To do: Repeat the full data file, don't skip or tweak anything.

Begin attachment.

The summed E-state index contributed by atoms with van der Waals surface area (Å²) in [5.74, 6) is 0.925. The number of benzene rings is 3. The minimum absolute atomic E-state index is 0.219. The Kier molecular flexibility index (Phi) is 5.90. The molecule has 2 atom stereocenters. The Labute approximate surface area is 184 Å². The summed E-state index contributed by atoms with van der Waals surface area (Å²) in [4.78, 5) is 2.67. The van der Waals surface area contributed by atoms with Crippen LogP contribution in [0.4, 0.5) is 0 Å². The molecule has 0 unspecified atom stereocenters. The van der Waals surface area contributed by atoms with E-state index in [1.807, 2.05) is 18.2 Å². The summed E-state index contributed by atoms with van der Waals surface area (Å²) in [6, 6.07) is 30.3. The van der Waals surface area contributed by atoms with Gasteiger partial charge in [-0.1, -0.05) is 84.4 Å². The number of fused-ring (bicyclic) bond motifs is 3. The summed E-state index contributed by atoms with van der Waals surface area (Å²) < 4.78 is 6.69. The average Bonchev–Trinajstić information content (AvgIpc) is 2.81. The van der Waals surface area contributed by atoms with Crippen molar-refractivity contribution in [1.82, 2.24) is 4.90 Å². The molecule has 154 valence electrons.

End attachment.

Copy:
The summed E-state index contributed by atoms with van der Waals surface area (Å²) in [5.74, 6) is 0.925. The number of benzene rings is 3. The minimum absolute atomic E-state index is 0.219. The Kier molecular flexibility index (Phi) is 5.90. The molecule has 2 atom stereocenters. The Labute approximate surface area is 184 Å². The summed E-state index contributed by atoms with van der Waals surface area (Å²) in [4.78, 5) is 2.67. The van der Waals surface area contributed by atoms with Crippen LogP contribution in [0.4, 0.5) is 0 Å². The molecule has 0 unspecified atom stereocenters. The van der Waals surface area contributed by atoms with E-state index in [1.807, 2.05) is 18.2 Å². The summed E-state index contributed by atoms with van der Waals surface area (Å²) in [6, 6.07) is 30.3. The van der Waals surface area contributed by atoms with Gasteiger partial charge in [-0.1, -0.05) is 84.4 Å². The number of fused-ring (bicyclic) bond motifs is 3. The summed E-state index contributed by atoms with van der Waals surface area (Å²) < 4.78 is 6.69. The average Bonchev–Trinajstić information content (AvgIpc) is 2.81. The van der Waals surface area contributed by atoms with Crippen molar-refractivity contribution in [1.82, 2.24) is 4.90 Å². The molecule has 154 valence electrons.